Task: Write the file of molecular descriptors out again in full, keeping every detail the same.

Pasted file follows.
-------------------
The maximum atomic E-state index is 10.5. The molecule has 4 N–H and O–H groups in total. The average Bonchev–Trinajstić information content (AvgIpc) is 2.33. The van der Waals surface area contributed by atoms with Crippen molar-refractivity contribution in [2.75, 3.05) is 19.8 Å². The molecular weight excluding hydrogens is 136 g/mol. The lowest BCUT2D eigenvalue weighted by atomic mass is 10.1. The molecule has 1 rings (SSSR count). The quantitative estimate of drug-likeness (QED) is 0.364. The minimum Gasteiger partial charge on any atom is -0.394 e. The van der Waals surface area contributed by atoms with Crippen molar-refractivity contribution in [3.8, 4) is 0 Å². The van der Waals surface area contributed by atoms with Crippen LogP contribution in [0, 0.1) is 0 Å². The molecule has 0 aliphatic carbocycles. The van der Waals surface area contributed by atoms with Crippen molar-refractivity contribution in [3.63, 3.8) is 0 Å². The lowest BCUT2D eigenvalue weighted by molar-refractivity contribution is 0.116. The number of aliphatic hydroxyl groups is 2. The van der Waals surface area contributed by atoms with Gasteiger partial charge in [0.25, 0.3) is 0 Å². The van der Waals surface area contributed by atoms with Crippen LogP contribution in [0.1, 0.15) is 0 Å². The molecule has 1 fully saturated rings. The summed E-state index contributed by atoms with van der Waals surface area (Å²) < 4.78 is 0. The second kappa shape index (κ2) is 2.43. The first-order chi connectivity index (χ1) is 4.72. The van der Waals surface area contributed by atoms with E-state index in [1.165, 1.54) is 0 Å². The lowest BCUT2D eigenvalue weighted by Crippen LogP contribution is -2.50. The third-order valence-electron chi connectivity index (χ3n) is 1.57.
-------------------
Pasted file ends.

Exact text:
The maximum atomic E-state index is 10.5. The molecule has 4 N–H and O–H groups in total. The average Bonchev–Trinajstić information content (AvgIpc) is 2.33. The van der Waals surface area contributed by atoms with Crippen molar-refractivity contribution in [2.75, 3.05) is 19.8 Å². The molecular weight excluding hydrogens is 136 g/mol. The lowest BCUT2D eigenvalue weighted by atomic mass is 10.1. The molecule has 1 rings (SSSR count). The quantitative estimate of drug-likeness (QED) is 0.364. The minimum Gasteiger partial charge on any atom is -0.394 e. The van der Waals surface area contributed by atoms with Crippen molar-refractivity contribution in [3.8, 4) is 0 Å². The van der Waals surface area contributed by atoms with Crippen LogP contribution in [0, 0.1) is 0 Å². The molecule has 0 aliphatic carbocycles. The van der Waals surface area contributed by atoms with Crippen molar-refractivity contribution in [3.63, 3.8) is 0 Å². The lowest BCUT2D eigenvalue weighted by molar-refractivity contribution is 0.116. The number of aliphatic hydroxyl groups is 2. The van der Waals surface area contributed by atoms with Gasteiger partial charge in [0.25, 0.3) is 0 Å². The van der Waals surface area contributed by atoms with Crippen LogP contribution in [0.1, 0.15) is 0 Å². The molecule has 1 fully saturated rings. The summed E-state index contributed by atoms with van der Waals surface area (Å²) < 4.78 is 0. The second kappa shape index (κ2) is 2.43. The first-order chi connectivity index (χ1) is 4.72. The van der Waals surface area contributed by atoms with E-state index in [1.165, 1.54) is 0 Å². The lowest BCUT2D eigenvalue weighted by Crippen LogP contribution is -2.50. The third-order valence-electron chi connectivity index (χ3n) is 1.57.